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Remember wires and docking stations?

It is a question that music lovers will not-so-wistfully ask themselves this year as they link their smartphones and tablets to wireless speakers. But as 2013 begins, there are decisions to make—namely, whether to adopt AirPlay or Bluetooth as your technology of choice.

The answer was obvious until now. AirPlay, the brainchild of Apple, led the charge, its technology featured in many high-fidelity products from respected audio manufacturers. Bluetooth, on the other hand, was historically a tool handy for data and voice transmissions. Today, thanks to a codec called aptX, it is getting a technical infusion.

This raises the bar for Bluetooth, giving it (practically speaking) the same CD-level sound quality as AirPlay. The abilities of the new Bluetooth wireless speakers, such as Monster’s Katana model, are breathtaking. And this newfound excellence couldn’t come at a better time. Most electronics makers have abandoned wires and ports in the wake of the Apple iPhone 5’s Lightning port, a development that effectively rendered many non-Apple products that relied on hard-wired connections or docking stations obsolete.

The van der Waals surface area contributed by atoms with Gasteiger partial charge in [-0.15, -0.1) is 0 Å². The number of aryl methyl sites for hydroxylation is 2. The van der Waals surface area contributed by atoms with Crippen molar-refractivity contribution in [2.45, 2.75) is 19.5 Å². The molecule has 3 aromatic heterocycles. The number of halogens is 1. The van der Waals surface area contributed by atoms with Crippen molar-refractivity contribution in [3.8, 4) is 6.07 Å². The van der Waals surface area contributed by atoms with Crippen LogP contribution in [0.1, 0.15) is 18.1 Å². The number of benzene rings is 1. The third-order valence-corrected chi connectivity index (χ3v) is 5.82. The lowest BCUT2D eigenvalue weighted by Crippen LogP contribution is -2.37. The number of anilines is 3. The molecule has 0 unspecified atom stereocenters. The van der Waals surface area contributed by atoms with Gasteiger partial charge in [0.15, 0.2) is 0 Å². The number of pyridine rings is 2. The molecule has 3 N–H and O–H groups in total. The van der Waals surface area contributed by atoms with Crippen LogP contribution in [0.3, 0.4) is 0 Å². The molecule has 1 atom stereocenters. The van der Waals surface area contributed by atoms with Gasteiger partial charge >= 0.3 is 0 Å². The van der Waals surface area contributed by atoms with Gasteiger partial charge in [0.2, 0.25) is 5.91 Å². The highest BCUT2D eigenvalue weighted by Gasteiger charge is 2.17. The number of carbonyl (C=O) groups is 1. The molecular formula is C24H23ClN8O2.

The main difference now between AirPlay and Bluetooth is range. AirPlay links to a WiFi network so you can transmit music to any AirPlay-equipped speaker in the house. It is particularly convenient if you use a computer as a music source: Sending tunes simultaneously to different rooms is a capability that feels nearly god-like to inner geeks everywhere. Bluetooth, meanwhile, has an effective range of about 30 feet—better when using a smartphone or tablet as the music source while in a single room.

Either option is musically satisfying, although AirPlay does have one caveat. In our experience its effectiveness is only as good as the signal strength of your WiFi network—fluctuations tend to induce dropouts that interrupt the steady stream of sound.

Here’s a look at some of the newest AirPlay and Bluetooth wireless speakers, a survey that ranges from all-in-one systems like the McIntosh McAire to a well-designed, one-pound, Kickstarter-funded speaker from Hidden Radio that is easily transportable. Listen up….


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